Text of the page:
At a recent meeting with local purchasing offices of foreign brands, BGMEA leaders said that no confirmed orders issued should be cancelled. For companies wanting to delay orders, it forced them to pay for supplies in part so that the factories would have funds to pay staff. BGMEA said factories will be able to keep the products in its own concession to help brands and retailers until businesses are ready to take them.
Bangladesh’s brands and retailers have been cutting back production orders as they face declining competition and closed stores that currently can not benefit from new product shipments. An approximate $100 million in orders in Bangladesh has been cancelled over the past week, these brands and retailers are asking vendors to specify what fabric is ready for production and what is not, and to cancel orders for the latter. In some cases, they have decided to postpone the use of the fabric and in some, they absolutely wash their hands of it. They are also seeking discounts on orders put beforehand.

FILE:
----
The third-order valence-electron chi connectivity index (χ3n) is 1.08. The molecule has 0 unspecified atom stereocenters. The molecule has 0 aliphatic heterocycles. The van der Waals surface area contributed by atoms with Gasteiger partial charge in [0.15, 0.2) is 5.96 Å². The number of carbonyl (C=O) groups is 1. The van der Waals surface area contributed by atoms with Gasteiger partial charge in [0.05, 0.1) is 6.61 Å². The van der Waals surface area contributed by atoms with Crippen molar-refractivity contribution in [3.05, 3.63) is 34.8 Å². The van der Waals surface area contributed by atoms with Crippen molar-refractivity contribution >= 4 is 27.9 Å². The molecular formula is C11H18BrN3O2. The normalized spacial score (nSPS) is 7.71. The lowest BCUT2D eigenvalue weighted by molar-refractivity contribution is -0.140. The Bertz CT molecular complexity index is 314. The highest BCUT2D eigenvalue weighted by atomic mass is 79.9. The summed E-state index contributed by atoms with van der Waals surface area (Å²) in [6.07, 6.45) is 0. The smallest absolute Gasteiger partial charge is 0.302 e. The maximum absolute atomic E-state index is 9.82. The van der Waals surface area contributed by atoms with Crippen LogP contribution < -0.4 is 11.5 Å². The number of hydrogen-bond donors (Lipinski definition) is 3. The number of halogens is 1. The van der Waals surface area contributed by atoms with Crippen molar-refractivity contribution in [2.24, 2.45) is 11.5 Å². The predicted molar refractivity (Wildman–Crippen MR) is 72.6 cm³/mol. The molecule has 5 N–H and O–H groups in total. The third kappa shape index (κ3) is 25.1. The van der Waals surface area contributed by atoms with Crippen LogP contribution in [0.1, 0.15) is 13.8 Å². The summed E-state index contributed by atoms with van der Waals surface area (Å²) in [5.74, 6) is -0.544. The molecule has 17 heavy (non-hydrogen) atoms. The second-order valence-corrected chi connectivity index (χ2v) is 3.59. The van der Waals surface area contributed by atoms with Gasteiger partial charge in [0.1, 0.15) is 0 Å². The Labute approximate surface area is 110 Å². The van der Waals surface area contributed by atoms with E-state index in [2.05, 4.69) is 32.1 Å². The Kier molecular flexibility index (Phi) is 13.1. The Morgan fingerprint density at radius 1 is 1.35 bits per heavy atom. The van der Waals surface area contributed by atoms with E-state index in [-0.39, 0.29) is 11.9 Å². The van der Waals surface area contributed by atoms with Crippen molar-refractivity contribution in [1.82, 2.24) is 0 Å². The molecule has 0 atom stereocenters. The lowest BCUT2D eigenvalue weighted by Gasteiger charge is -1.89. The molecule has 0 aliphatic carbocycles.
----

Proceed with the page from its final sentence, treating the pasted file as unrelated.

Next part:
Some buyers ask their suppliers in Bangladesh if they can afford to pay for the goods they take 30 days later than when they will. In some cases, they decide to make their payments much farther out than that to manufacturers — who are still facing cash flow problems.
Brands and distributors decrease their earnings from production by as much as 75 percent through July, or in some cases through August. And amid attempts and ambitions for corporate social responsibility, most companies have concentrated on saving themselves as times get rough in the midst of the COVID-19 pandemic, ignoring the well-being of the employees who made the clothes to push their earlier successes.